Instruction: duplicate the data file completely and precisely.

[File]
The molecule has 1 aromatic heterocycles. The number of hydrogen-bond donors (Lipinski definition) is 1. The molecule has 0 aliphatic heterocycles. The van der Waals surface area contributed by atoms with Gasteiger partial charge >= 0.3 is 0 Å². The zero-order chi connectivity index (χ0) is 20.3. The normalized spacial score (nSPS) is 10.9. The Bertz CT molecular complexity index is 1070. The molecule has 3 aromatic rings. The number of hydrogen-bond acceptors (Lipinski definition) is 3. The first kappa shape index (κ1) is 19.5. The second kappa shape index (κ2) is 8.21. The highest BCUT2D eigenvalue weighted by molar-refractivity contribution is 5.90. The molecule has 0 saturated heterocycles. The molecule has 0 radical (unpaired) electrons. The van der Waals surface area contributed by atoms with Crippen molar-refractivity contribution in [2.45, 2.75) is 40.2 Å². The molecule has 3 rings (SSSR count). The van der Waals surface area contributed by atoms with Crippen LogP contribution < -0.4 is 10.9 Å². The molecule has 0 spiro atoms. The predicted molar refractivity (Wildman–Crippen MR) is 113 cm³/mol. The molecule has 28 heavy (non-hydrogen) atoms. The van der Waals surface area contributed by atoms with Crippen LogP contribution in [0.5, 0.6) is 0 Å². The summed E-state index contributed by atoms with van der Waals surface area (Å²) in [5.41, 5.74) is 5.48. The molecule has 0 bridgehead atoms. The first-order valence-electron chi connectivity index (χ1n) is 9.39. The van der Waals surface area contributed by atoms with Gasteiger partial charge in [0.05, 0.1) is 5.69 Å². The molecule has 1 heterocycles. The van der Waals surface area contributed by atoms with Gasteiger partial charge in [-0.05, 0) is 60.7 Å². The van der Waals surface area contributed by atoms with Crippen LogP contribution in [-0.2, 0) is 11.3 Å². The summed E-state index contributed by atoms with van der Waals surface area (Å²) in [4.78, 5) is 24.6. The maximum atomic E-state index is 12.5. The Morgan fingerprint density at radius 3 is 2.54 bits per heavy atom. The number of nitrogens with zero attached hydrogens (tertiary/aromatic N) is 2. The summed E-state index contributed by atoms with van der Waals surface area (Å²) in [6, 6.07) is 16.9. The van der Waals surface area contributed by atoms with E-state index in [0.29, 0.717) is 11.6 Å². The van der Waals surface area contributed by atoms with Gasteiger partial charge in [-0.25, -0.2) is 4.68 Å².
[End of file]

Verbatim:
The molecule has 1 aromatic heterocycles. The number of hydrogen-bond donors (Lipinski definition) is 1. The molecule has 0 aliphatic heterocycles. The van der Waals surface area contributed by atoms with Gasteiger partial charge >= 0.3 is 0 Å². The zero-order chi connectivity index (χ0) is 20.3. The normalized spacial score (nSPS) is 10.9. The Bertz CT molecular complexity index is 1070. The molecule has 3 aromatic rings. The number of hydrogen-bond acceptors (Lipinski definition) is 3. The first kappa shape index (κ1) is 19.5. The second kappa shape index (κ2) is 8.21. The highest BCUT2D eigenvalue weighted by molar-refractivity contribution is 5.90. The molecule has 0 saturated heterocycles. The molecule has 0 radical (unpaired) electrons. The van der Waals surface area contributed by atoms with Crippen molar-refractivity contribution in [2.45, 2.75) is 40.2 Å². The molecule has 3 rings (SSSR count). The van der Waals surface area contributed by atoms with Crippen LogP contribution < -0.4 is 10.9 Å². The molecule has 0 spiro atoms. The predicted molar refractivity (Wildman–Crippen MR) is 113 cm³/mol. The molecule has 28 heavy (non-hydrogen) atoms. The van der Waals surface area contributed by atoms with Crippen LogP contribution in [0.5, 0.6) is 0 Å². The summed E-state index contributed by atoms with van der Waals surface area (Å²) in [5.41, 5.74) is 5.48. The molecule has 0 bridgehead atoms. The first-order valence-electron chi connectivity index (χ1n) is 9.39. The van der Waals surface area contributed by atoms with Gasteiger partial charge in [0.05, 0.1) is 5.69 Å². The molecule has 1 heterocycles. The van der Waals surface area contributed by atoms with Gasteiger partial charge in [-0.05, 0) is 60.7 Å². The van der Waals surface area contributed by atoms with Crippen LogP contribution in [-0.2, 0) is 11.3 Å². The summed E-state index contributed by atoms with van der Waals surface area (Å²) in [4.78, 5) is 24.6. The maximum atomic E-state index is 12.5. The Morgan fingerprint density at radius 3 is 2.54 bits per heavy atom. The number of nitrogens with zero attached hydrogens (tertiary/aromatic N) is 2. The summed E-state index contributed by atoms with van der Waals surface area (Å²) in [6, 6.07) is 16.9. The van der Waals surface area contributed by atoms with E-state index in [0.29, 0.717) is 11.6 Å². The van der Waals surface area contributed by atoms with Gasteiger partial charge in [-0.25, -0.2) is 4.68 Å².